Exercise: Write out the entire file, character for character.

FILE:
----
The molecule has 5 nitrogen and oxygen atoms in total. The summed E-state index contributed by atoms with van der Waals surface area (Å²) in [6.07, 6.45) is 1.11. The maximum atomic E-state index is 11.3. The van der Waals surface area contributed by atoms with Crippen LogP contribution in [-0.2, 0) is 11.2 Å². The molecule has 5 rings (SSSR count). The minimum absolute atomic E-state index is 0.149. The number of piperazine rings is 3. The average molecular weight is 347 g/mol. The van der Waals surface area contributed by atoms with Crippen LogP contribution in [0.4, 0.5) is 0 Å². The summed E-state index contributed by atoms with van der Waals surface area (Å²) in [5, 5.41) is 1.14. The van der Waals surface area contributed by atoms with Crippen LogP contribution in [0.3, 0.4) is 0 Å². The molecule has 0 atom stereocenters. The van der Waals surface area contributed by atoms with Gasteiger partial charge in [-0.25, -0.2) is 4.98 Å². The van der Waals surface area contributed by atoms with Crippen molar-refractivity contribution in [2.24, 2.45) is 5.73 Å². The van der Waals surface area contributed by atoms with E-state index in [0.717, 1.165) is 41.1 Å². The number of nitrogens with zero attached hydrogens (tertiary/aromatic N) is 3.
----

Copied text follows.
The molecule has 5 nitrogen and oxygen atoms in total. The summed E-state index contributed by atoms with van der Waals surface area (Å²) in [6.07, 6.45) is 1.11. The maximum atomic E-state index is 11.3. The van der Waals surface area contributed by atoms with Crippen LogP contribution in [-0.2, 0) is 11.2 Å². The molecule has 5 rings (SSSR count). The minimum absolute atomic E-state index is 0.149. The number of piperazine rings is 3. The average molecular weight is 347 g/mol. The van der Waals surface area contributed by atoms with Crippen LogP contribution in [0.4, 0.5) is 0 Å². The summed E-state index contributed by atoms with van der Waals surface area (Å²) in [5, 5.41) is 1.14. The van der Waals surface area contributed by atoms with Crippen LogP contribution in [0.3, 0.4) is 0 Å². The molecule has 0 atom stereocenters. The van der Waals surface area contributed by atoms with Gasteiger partial charge in [-0.25, -0.2) is 4.98 Å². The van der Waals surface area contributed by atoms with Crippen molar-refractivity contribution in [2.24, 2.45) is 5.73 Å². The van der Waals surface area contributed by atoms with E-state index in [0.717, 1.165) is 41.1 Å². The number of nitrogens with zero attached hydrogens (tertiary/aromatic N) is 3.